Independent Senator Nick Xenophon has taken his campaign into the southern Queensland seat of Groom, calling for Defence to stop ignoring Oakey’s “toxic water nightmare”.
Groundwater in the small town, 154km west of Brisbane, has been contaminated by chemicals contained in firefighting foam that was used for decades in training activities at the local army aviation centre.
Senator Xenophon says the Department of Defence must pay for regular blood testing of residents and compensate landholders following a collapse in property values, as well as those with health issues.
“They can’t just keep ignoring this,” he said
“The issue is Defence has an obligation (to act) … are they worried about setting a precedent for around the country where they used these fire retardants?”
The firefighting foams contain perfluorooctanesulfonate (PFOS) and perfluorooctanesulfonic acid (PFOA) chemicals, which have been linked to adverse health effects including cancers.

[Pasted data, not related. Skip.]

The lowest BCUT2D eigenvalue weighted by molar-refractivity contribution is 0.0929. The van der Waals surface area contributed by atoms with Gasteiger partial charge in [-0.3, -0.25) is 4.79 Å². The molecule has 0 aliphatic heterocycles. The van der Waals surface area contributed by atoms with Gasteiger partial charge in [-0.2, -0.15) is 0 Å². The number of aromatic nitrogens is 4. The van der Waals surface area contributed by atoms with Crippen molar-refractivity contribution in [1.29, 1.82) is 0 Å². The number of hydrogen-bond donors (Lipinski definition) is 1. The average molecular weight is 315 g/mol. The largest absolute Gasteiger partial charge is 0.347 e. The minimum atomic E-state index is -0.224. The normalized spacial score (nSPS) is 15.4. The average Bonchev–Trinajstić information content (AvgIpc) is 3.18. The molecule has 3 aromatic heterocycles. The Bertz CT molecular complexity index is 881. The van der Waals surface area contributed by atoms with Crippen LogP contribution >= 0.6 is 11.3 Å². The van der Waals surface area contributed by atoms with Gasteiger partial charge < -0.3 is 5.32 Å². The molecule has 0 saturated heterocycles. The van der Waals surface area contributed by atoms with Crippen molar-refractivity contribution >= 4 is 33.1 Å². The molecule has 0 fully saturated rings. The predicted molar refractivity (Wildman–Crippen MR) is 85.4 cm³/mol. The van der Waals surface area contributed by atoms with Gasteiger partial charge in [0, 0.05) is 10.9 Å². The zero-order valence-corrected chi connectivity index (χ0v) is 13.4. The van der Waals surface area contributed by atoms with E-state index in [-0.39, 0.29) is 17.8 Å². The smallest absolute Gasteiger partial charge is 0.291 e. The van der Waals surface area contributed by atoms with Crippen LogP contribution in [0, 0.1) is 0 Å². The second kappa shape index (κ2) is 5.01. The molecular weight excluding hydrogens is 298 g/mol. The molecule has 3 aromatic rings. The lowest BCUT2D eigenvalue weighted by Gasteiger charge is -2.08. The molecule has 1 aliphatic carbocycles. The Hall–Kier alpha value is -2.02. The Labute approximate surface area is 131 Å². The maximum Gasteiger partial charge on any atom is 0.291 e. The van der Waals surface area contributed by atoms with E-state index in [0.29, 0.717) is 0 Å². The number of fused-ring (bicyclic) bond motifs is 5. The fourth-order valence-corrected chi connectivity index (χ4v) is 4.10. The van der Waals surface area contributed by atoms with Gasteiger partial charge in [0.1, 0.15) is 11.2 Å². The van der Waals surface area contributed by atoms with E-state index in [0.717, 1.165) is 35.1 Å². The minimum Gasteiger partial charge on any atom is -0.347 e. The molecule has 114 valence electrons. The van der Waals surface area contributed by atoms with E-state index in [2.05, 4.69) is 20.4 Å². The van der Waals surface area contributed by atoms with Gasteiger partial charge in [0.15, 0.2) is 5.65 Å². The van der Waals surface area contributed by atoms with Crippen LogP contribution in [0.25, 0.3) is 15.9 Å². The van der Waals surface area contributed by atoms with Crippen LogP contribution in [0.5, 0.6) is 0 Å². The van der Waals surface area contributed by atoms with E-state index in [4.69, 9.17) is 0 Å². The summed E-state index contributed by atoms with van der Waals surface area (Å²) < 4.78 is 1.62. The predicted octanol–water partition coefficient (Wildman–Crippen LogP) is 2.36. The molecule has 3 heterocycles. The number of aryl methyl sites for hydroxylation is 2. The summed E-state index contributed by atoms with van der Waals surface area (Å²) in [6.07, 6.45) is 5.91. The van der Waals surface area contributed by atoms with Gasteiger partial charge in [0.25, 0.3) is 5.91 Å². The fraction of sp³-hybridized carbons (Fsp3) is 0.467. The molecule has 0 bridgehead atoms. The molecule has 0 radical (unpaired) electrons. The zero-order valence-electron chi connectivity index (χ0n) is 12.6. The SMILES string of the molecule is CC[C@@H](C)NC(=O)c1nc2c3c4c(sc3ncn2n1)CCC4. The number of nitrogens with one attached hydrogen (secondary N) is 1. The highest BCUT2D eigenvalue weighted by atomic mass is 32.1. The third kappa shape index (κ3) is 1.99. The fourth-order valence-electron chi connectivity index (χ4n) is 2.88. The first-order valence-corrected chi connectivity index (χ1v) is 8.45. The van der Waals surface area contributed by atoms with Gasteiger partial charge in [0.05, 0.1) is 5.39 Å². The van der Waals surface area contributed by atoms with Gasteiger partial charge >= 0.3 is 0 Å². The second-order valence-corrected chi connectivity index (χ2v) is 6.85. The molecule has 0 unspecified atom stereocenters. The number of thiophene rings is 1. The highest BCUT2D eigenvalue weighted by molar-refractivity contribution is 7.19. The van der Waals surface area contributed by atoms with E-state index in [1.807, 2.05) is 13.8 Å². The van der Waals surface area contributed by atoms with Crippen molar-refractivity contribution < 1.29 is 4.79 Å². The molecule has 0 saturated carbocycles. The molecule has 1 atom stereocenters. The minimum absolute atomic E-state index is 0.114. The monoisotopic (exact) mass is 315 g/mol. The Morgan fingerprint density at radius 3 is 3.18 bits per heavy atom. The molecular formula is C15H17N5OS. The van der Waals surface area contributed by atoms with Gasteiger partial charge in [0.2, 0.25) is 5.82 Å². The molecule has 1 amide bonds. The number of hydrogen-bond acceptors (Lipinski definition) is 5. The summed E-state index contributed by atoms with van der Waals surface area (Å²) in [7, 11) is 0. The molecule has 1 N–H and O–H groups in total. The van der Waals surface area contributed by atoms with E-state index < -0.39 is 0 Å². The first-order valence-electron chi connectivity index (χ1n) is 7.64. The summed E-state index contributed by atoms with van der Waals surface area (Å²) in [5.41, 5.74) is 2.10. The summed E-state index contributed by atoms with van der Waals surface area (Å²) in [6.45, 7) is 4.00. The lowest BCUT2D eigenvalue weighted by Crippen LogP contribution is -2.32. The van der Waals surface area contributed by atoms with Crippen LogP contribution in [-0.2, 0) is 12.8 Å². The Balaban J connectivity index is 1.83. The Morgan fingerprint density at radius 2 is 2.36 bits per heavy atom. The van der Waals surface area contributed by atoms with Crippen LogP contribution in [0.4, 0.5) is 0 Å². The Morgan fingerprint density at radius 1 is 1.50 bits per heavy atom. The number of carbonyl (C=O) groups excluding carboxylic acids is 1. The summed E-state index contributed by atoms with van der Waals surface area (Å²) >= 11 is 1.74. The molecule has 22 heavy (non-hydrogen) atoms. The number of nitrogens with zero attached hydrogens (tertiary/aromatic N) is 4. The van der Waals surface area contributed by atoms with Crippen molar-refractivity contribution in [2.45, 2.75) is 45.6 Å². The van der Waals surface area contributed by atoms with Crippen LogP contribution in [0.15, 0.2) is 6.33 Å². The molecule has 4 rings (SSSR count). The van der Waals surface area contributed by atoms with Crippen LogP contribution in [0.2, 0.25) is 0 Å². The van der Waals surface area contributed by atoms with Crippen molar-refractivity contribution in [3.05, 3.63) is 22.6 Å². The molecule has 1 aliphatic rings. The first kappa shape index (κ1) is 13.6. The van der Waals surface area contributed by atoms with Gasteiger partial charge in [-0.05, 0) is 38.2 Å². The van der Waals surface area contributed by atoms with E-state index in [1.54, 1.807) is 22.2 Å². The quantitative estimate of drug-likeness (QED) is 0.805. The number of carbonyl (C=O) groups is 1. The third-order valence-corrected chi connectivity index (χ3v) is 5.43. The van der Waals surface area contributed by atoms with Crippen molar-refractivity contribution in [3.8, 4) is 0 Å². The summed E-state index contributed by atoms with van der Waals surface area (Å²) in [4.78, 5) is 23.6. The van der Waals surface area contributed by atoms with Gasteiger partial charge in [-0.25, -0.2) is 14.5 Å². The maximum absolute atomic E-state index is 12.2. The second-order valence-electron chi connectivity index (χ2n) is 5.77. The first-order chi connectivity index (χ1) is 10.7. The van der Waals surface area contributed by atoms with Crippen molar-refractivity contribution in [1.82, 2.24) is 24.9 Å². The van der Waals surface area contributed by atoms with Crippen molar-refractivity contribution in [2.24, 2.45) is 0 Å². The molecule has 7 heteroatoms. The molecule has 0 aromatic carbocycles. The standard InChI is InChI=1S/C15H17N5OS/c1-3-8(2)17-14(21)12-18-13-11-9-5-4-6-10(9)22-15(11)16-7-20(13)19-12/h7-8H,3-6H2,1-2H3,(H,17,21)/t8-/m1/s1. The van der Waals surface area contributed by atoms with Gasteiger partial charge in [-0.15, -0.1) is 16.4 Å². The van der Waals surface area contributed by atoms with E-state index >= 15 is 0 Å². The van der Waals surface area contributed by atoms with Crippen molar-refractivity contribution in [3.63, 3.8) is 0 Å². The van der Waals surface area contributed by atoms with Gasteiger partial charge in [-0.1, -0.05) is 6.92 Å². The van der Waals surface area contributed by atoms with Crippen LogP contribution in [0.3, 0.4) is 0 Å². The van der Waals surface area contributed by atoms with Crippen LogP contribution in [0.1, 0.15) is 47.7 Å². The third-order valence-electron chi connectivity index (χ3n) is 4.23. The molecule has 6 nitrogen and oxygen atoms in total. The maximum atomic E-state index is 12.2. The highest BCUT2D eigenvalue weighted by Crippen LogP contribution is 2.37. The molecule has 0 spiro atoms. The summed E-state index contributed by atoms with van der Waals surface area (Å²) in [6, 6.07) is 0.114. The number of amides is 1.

The contamination at Oakey was the subject of a Senate report earlier this month, which received many submissions from residents concerned about elevated levels of the chemicals in their blood.
Brad Hudson, whose property is near the army base, said his five-year-old daughter already had a high level of PFOS in her blood.
“God knows how this will effect her in her future life,” he said in his submission.
“My levels are extremely high and concerning since I have already had testicular cancer at my age of 42.”
The Senate committee recommended the Department of Defence fund an annual program of blood tests for Oakey residents.
But Senator Xenophon said the department had only funded tests for 75 residents and was resisting paying for others.
His party’s Groom candidate, Josie Townsend, has vowed to make the Oakey contamination a key issue if elected.
Meanwhile, Shine Lawyers is investigating a potential environmental claim and legal action on behalf of affected landholders.